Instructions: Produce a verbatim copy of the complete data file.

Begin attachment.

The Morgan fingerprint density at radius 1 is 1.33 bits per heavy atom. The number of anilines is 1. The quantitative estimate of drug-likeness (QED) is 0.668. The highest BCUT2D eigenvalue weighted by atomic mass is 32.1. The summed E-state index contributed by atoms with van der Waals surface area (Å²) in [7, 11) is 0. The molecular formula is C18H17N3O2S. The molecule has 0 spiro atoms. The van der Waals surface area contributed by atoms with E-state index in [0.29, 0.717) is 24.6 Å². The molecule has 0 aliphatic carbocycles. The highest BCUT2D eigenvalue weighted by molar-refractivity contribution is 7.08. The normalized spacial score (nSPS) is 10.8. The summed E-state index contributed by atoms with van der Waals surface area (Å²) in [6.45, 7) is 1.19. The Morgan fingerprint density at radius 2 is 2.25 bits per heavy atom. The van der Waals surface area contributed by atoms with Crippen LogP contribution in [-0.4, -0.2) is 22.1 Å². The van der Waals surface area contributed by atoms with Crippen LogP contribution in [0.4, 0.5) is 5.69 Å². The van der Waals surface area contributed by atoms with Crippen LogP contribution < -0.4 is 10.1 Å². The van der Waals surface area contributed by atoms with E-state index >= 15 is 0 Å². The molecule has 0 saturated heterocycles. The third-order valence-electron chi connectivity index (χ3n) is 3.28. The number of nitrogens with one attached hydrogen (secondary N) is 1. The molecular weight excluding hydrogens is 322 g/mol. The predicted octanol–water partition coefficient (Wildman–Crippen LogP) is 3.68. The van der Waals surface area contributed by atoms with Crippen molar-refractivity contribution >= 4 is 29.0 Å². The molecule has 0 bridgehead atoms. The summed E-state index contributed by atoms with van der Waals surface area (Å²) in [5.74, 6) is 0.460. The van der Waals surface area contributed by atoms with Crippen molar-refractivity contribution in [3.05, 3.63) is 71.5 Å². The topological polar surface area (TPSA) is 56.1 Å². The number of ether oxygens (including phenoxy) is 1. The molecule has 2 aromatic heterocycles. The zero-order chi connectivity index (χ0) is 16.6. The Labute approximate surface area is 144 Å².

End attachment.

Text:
The Morgan fingerprint density at radius 1 is 1.33 bits per heavy atom. The number of anilines is 1. The quantitative estimate of drug-likeness (QED) is 0.668. The highest BCUT2D eigenvalue weighted by atomic mass is 32.1. The summed E-state index contributed by atoms with van der Waals surface area (Å²) in [7, 11) is 0. The molecular formula is C18H17N3O2S. The molecule has 0 spiro atoms. The van der Waals surface area contributed by atoms with E-state index in [0.29, 0.717) is 24.6 Å². The molecule has 0 aliphatic carbocycles. The highest BCUT2D eigenvalue weighted by molar-refractivity contribution is 7.08. The normalized spacial score (nSPS) is 10.8. The summed E-state index contributed by atoms with van der Waals surface area (Å²) in [6.45, 7) is 1.19. The Morgan fingerprint density at radius 2 is 2.25 bits per heavy atom. The van der Waals surface area contributed by atoms with Crippen LogP contribution in [-0.4, -0.2) is 22.1 Å². The van der Waals surface area contributed by atoms with Crippen LogP contribution in [0.4, 0.5) is 5.69 Å². The van der Waals surface area contributed by atoms with Crippen LogP contribution < -0.4 is 10.1 Å². The van der Waals surface area contributed by atoms with E-state index >= 15 is 0 Å². The molecule has 0 saturated heterocycles. The third-order valence-electron chi connectivity index (χ3n) is 3.28. The number of nitrogens with one attached hydrogen (secondary N) is 1. The molecular weight excluding hydrogens is 322 g/mol. The predicted octanol–water partition coefficient (Wildman–Crippen LogP) is 3.68. The van der Waals surface area contributed by atoms with Crippen molar-refractivity contribution >= 4 is 29.0 Å². The molecule has 0 bridgehead atoms. The summed E-state index contributed by atoms with van der Waals surface area (Å²) in [5.74, 6) is 0.460. The van der Waals surface area contributed by atoms with Crippen molar-refractivity contribution in [3.05, 3.63) is 71.5 Å². The topological polar surface area (TPSA) is 56.1 Å². The number of ether oxygens (including phenoxy) is 1. The molecule has 2 aromatic heterocycles. The zero-order chi connectivity index (χ0) is 16.6. The Labute approximate surface area is 144 Å².